Lighting the night
Natural gas was hot at turn of 20th century
Last week I wrote about the role of artificial gas in lighting the homes and streets of 19th century Arkansas towns. This week my attention is on the use of natural gas, a product vastly superior to artificial gas, and one which has improved the quality of life in Arkansas for more than a century.
Little Rock began manufacturing gas in 1860, with the fuel being used to light the streets. The system was enlarged over time with the extra fuel sold to light homes as well as businesses. Pine Bluff and other Arkansas towns also built “gas works,” as the gas manufacturing plants were commonly called. But, a new source of gas lay on the horizon — natural gas.
Discovering natural gas deposits was a byproduct of drilling for oil. As Larry Taylor has written in his entry on natural gas in the Encyclopedia of Arkansas History & Culture, natural gas discoveries were “either failed attempts to find oil or incidental to an oil find.”
Most of the early natural gas discoveries were in northwest and western Arkansas. In 1887 workers in Scott County found gas while digging a water well, believed to be the first discovery in the state. Natural gas was later found in the vicinity of Fort Smith.
In November 1889, the Fort Smith Journal reported that a local man had plumbed his home to burn natural gas, the first in the state: “Capt. Henry Carnall … is the first man in Arkansas to utilize natural gas in his dwelling.” The brief notice concluded, “It burns well and gives plenty of heat, and the Captain is well pleased with his experiment. He has the gas so arranged that he can cut it off at pleasure.”
The first effort to develop a gas deposit came in 190203 when the Choctaw Oil and Gas Co. found large gas reserves in the area of Mansfield south of Fort Smith. At first this gas was used in the town of Mansfield, but by 1907 it had been expanded to serve both Fort Smith and Van Buren.
It did not take long for other cities to seek natural gas service. It was commonly believed that the availability of natural gas would dramatically enhance industrial activity as well as provide a better source for heating residences. Also, gas powered cook stoves, usually referred to as “ranges,” were coming on the market, and sweating housewives across the state were ready to cool down their kitchens by replacing their wood-burning stoves.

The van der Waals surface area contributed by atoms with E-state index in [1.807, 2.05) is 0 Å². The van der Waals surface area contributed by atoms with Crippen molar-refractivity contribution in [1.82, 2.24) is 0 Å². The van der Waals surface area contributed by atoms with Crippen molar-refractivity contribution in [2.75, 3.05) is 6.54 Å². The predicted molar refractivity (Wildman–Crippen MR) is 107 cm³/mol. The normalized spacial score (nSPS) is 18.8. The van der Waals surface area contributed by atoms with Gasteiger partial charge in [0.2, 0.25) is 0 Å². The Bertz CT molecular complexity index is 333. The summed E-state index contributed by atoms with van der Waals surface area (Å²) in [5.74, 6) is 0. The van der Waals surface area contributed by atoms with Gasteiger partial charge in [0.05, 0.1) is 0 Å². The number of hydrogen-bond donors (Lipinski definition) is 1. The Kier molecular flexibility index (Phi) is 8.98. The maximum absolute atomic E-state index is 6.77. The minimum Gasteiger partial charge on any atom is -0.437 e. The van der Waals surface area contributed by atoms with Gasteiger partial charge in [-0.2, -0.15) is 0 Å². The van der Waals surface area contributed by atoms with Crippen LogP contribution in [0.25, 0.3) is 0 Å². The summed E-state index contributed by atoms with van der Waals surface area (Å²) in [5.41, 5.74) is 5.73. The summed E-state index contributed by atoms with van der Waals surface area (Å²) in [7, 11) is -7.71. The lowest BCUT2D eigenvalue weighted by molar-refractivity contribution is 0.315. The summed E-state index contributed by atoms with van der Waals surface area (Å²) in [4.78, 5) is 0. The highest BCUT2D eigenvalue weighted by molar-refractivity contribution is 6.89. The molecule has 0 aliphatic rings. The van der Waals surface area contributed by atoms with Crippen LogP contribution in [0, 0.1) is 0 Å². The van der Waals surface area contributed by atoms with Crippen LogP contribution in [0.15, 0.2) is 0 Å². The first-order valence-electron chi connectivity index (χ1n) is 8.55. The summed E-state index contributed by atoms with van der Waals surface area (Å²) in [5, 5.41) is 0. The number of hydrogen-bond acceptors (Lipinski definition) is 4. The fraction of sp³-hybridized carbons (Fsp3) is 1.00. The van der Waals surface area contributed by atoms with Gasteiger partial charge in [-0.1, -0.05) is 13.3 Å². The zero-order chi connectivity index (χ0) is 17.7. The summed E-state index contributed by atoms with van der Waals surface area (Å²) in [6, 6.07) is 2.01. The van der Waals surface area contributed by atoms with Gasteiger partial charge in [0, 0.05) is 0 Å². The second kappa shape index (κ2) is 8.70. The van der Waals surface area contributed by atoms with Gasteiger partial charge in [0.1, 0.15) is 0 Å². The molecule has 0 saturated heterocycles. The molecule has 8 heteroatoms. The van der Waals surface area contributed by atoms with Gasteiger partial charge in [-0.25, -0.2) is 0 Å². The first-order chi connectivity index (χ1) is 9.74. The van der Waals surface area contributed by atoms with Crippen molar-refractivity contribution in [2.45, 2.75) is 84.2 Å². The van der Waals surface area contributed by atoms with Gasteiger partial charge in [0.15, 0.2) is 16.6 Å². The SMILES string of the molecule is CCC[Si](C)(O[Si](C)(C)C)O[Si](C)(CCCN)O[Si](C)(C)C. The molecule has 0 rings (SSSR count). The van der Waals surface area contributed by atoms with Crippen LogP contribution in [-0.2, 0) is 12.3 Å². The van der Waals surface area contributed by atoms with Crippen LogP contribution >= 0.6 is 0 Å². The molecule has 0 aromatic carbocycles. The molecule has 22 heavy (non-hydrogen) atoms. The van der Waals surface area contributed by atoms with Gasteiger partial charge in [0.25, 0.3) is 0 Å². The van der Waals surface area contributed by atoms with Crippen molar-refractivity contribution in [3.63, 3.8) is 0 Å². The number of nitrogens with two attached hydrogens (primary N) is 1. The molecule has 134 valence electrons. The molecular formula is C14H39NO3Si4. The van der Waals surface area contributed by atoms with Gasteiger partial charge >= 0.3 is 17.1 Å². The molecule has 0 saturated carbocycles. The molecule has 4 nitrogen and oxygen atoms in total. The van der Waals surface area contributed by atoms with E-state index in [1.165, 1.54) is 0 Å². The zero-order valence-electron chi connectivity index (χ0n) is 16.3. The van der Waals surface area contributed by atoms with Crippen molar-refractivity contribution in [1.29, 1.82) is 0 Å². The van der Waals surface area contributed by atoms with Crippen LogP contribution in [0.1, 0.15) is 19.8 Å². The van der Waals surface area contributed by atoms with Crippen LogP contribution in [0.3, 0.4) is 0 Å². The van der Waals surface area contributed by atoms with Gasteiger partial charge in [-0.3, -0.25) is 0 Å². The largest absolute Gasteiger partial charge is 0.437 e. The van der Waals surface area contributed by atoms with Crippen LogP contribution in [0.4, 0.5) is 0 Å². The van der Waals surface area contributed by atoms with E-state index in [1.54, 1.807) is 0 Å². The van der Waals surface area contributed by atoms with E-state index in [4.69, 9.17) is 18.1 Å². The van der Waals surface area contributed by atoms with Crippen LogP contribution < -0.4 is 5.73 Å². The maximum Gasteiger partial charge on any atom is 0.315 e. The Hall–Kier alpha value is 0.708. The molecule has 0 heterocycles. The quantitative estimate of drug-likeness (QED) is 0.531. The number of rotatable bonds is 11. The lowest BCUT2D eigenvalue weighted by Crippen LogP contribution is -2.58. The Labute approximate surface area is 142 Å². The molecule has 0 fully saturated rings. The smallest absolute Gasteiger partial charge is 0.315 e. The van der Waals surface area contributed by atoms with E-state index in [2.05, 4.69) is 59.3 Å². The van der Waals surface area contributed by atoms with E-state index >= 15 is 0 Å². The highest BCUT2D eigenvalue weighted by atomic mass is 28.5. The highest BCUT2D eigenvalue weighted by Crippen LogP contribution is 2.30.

The first attempt to bring natural gas to Little Rock occurred in 1909 when efforts were made to tap into gas wells in the vicinity of Plumerville, north of Conway. When that failed, the city of Little Rock awarded a 30-year franchise to the Pulaski Gas Light Co. to provide natural gas service at the rate of 40 cents per thousand cubic feet used by domestic consumers. Commercial rates were significantly cheaper. The gas source was the Caddo Field in northern Louisiana, requiring the construction of a 170-mile pipeline.
While the pipeline was being constructed, work began on boosting the distribution system in the city. Eight miles of 16-inch pipes were laid in a belt around the city, but in an effort to save money a decision was made to retain the old mains used to distribute artificial gas to individual customers. This necessitated using “reducing stations” to lower the pressure from 25 pounds per square inch in the pipelines to 2.5 pounds in the old mains.
On July 6, 1911, valves were opened and natural gas began flowing into homes and businesses across Little Rock and Argenta — an early name for North Little Rock. About 5,000 home gas meters were installed, with most being “pre-pay meters” which allowed customers to buy 200 feet of gas for 25 cents. One gas company official recalled years later, “it was not unusual in the middle of cake baking for the housewife to run out of gas and have to run out to insert another quarter in the meter.” Within a short time more than 4,000 gas-powered cooking ranges were plumbed in the city.
Users found natural gas to be cheaper than artificial gas, calculated at a 29 percent saving after the first 12 months of service. It is not surprising that communities throughout Arkansas began to seek natural gas service.
Pine Bluff converted to natural gas during the autumn of 1911. Russellville celebrated the arrival of natural gas in 1929 by lighting a huge torch which shot a brilliant flame 30 feet into the night sky. Newport welcomed natural gas service in the spring of 1930 with a formal banquet followed by a street dance. The Newport Weekly Independent newspaper published a special “gas” edition, replete with advertisements extolling the latest gas appliances.
Many east Arkansas towns did not receive natural gas service until after World War II. In 1947 representatives from 22 east Arkansas cities organized the East Arkansas Natural Gas Consumers Association. Interestingly, a proposal by Augusta attorney Thomas
B. Fitzhugh to create a natural gas cooperative similar to the electrical cooperatives used to bring electricity to unserved areas was brought to an abrupt end by the group organizers who preferred the franchise approach.
Exploiting gas deposits in the Fayetteville Shale formation in recent years has dramatically increased natural gas production in Arkansas. By 2009, Arkansas was home to 5,600 producing gas wells. At least 50 percent of the households in Arkansas are currently heated by natural gas.